Head of Credit Strategy, David Riley, on the recent market rally, lower than expected inflation, the direction of interest rates and what investors should watch out for heading into the second half of this year.
Valuations in core fixed income and equity are near all-time highs, can markets continue to rally?
We think that the overall macroeconomic backdrop for risk assets is positive, but now, more than ever, investors need to be selective and disciplined.
The fundamentals underpinning the rally in risk assets remain in place: faster global growth, rising corporate earnings, falling default rates and central banks maintaining accommodative monetary policies.
However, global growth may have peaked and market volatility is more likely to pick-up than stay at the very low levels experienced over recent months. Interest rates and valuations are at levels that provide little cushion for nasty surprises.
Put simply, don’t get lulled by low volatility into not doing your credit homework.
Investors must actively mine the pockets of value that do exist especially in higher yielding credit and emerging markets. But that must also go hand in hand with active risk management so the investments you make today you do not regret tomorrow.
Why is inflation not rising and what does this imply for markets?
A key conundrum facing central banks and investors is subdued inflation. Why isn’t inflation rising along with global growth?
We think inflation is currently low due to structural and temporary factors. Technology may be having a bigger disinflationary impact than many realise and factors such as lower commodity prices, past low inflation and inflation expectations will prove to be transitory.
While inflation does seem to have become less sensitive to lower unemployment, we do think that as slack is used up, inflation will drift higher. Whatever the reasons, transitory or structural, lower than expected inflation has acted as an anchor for longer-end US Treasury yields even as the Federal Reserve (Fed) has been raising short-term interest rates. This is why the US Treasury curve has bear flattened recently and in our view, is not a market signal of rising recession risks in the US or globally.
Low nominal and real Treasury yields will continue to be positive for emerging market currencies and credit in particular even if the Fed, as we expect, hikes rates once more this year.
Have you changed your view on the outlook for US interest rates?
One of our core investment themes at the start of the year was that we had passed the lows in interest rates. We still think that duration is a key risk that investors need to actively manage in their portfolios.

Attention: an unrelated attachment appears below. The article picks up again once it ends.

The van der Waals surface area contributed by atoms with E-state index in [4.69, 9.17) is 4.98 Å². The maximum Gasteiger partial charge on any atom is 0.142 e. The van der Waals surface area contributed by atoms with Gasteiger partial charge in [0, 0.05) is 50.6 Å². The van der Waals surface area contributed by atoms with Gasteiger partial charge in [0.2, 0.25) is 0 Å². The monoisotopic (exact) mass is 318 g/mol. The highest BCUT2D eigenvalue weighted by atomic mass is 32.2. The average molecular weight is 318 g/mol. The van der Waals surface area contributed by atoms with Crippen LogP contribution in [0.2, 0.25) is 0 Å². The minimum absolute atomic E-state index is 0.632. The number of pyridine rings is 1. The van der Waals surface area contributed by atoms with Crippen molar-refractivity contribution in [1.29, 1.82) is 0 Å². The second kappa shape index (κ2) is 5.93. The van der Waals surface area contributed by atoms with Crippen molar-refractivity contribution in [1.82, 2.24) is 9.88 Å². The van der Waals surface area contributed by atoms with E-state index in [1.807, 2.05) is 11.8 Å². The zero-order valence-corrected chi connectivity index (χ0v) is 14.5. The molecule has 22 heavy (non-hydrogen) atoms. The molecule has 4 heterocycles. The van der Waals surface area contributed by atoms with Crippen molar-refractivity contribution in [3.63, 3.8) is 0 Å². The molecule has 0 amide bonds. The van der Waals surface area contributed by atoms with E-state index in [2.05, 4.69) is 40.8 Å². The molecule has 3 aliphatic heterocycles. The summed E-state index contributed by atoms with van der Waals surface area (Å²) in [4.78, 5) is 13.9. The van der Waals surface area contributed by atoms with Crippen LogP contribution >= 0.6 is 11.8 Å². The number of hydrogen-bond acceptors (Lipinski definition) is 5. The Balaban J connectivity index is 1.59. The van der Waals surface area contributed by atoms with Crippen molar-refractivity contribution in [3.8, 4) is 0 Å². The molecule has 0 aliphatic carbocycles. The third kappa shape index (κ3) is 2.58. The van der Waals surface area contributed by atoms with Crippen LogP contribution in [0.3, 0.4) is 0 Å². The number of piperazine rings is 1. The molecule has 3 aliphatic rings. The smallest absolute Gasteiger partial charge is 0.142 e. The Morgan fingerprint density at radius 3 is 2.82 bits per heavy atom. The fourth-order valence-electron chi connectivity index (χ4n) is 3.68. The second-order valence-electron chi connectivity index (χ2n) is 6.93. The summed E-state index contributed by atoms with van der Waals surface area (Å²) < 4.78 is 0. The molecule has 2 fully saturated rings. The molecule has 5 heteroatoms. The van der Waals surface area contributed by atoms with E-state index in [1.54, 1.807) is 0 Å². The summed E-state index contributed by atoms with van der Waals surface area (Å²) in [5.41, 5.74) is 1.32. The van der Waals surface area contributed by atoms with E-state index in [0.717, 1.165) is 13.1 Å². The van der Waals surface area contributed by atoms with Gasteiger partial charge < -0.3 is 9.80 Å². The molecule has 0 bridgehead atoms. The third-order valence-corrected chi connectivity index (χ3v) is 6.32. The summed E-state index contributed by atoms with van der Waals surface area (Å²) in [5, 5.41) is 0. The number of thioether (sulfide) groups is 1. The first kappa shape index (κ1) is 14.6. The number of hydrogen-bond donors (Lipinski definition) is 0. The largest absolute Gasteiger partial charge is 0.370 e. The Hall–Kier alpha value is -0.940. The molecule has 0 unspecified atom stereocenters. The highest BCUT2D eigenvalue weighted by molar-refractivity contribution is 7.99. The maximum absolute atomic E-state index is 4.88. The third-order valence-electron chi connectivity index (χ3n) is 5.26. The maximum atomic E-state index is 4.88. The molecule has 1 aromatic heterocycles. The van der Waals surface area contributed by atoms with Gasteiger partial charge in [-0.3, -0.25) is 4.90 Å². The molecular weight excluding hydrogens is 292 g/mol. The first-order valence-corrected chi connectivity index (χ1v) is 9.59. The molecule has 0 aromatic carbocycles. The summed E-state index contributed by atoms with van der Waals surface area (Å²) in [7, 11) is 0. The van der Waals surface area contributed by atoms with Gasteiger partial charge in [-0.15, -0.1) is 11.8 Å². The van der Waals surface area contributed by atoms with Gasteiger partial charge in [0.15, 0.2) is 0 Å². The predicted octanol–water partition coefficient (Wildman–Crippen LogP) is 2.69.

In the case of US interest rates, at the start of the year, we expected at least three rate hikes by the Fed in 2017 – starting in March which was certainly not the consensus at the time. The Fed raised rates again in June and we think that it will raise rates once more this year – probably after it announces a gradual shrinking of its balance sheet in September. Our own analysis suggests decline in the balance sheet is sufficiently gradual that it will not prevent a further three rate hikes in 2018. Yet the market is currently pricing just one or two more Fed rate hikes between now and the end of 2018. We retain conviction in our US rates view, but the next test of our and the market’s view is unlikely to come until later this year.
How are these views reflected in your (BlueBay) multi-asset credit and other strategies?
We have increased our exposure to emerging market debt, especially local currency sovereign and corporate bonds across several of our multi-asset strategies.
We believe that European bank contingent convertible bonds, also known as cocos, continue to offer attractive risk-adjusted returns relative to other high yielding assets. That said the collapse in the value of Banco Popular cocos underscored the importance of credit selection and risk management that is at the core our investment approach to this asset class.
More broadly, we are over-weight sovereign and corporate credit risk, including the European periphery reflecting the positive economic and political trends across the region – with the notable exception of the UK.
We have retained our bias to be short US interest rate risk (duration) but express that in terms of short-term US interest rates rather than in 10-year Treasury bonds that are also subject to global influences as well as the actions of the Fed.
What should investors watch out for over the coming months?
In our view, investors should focus on Beijing, Washington and Frankfurt – not as holiday destinations, though each have their attractions, but for possible policy shifts that could have meaningful implications for global financial markets over the coming months.
In Washington, Congress rather than the White House is leading the domestic policy agenda. The market may be too premature and complacent in virtually completely discounting any chance of a meaningful fiscal stimulus. If investors begin to price back in some fiscal stimulus for 2018, expect higher US rates and greater dispersion in asset performance.
Looking east, Beijing is engaged in a regulatory crackdown on shadow financing that could lead to a sharper than anticipated reduction in credit and investment growth. Tensions associated with the leadership transition later this year may also spill-over into Chinese markets. China growth scares were key sources of market volatility in 2015 and 2016. Arguable we are over-due a China-related shock to markets.
And finally watch the European Central Bank (ECB) in Frankfurt. There is still is a lot of uncertainty around the timing and shape of the tapering of ECB QE.
We think the third quarter will be characterised by higher volatility than in the second and positive but lower returns on risk assets. Investors should stay vigilant; stay engaged and carry on.